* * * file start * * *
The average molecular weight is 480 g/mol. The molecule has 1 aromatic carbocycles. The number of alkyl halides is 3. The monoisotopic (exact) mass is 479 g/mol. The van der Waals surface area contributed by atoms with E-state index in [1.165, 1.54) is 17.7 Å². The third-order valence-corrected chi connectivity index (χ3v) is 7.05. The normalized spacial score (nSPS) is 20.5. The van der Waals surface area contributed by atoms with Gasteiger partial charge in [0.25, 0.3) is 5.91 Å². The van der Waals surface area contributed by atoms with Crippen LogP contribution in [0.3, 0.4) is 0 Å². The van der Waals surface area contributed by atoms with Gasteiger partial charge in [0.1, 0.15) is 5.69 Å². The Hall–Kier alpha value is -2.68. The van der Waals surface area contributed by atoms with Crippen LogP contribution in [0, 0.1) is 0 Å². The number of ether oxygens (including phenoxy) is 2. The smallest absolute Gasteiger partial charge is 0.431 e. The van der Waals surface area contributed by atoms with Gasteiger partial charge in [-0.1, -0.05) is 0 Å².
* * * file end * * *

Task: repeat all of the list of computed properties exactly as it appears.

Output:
The average molecular weight is 480 g/mol. The molecule has 1 aromatic carbocycles. The number of alkyl halides is 3. The monoisotopic (exact) mass is 479 g/mol. The van der Waals surface area contributed by atoms with E-state index in [1.165, 1.54) is 17.7 Å². The third-order valence-corrected chi connectivity index (χ3v) is 7.05. The normalized spacial score (nSPS) is 20.5. The van der Waals surface area contributed by atoms with Gasteiger partial charge in [0.25, 0.3) is 5.91 Å². The van der Waals surface area contributed by atoms with Crippen LogP contribution in [0.3, 0.4) is 0 Å². The van der Waals surface area contributed by atoms with Gasteiger partial charge in [0.1, 0.15) is 5.69 Å². The Hall–Kier alpha value is -2.68. The van der Waals surface area contributed by atoms with Crippen LogP contribution in [0, 0.1) is 0 Å². The number of ether oxygens (including phenoxy) is 2. The smallest absolute Gasteiger partial charge is 0.431 e. The van der Waals surface area contributed by atoms with Gasteiger partial charge in [-0.1, -0.05) is 0 Å².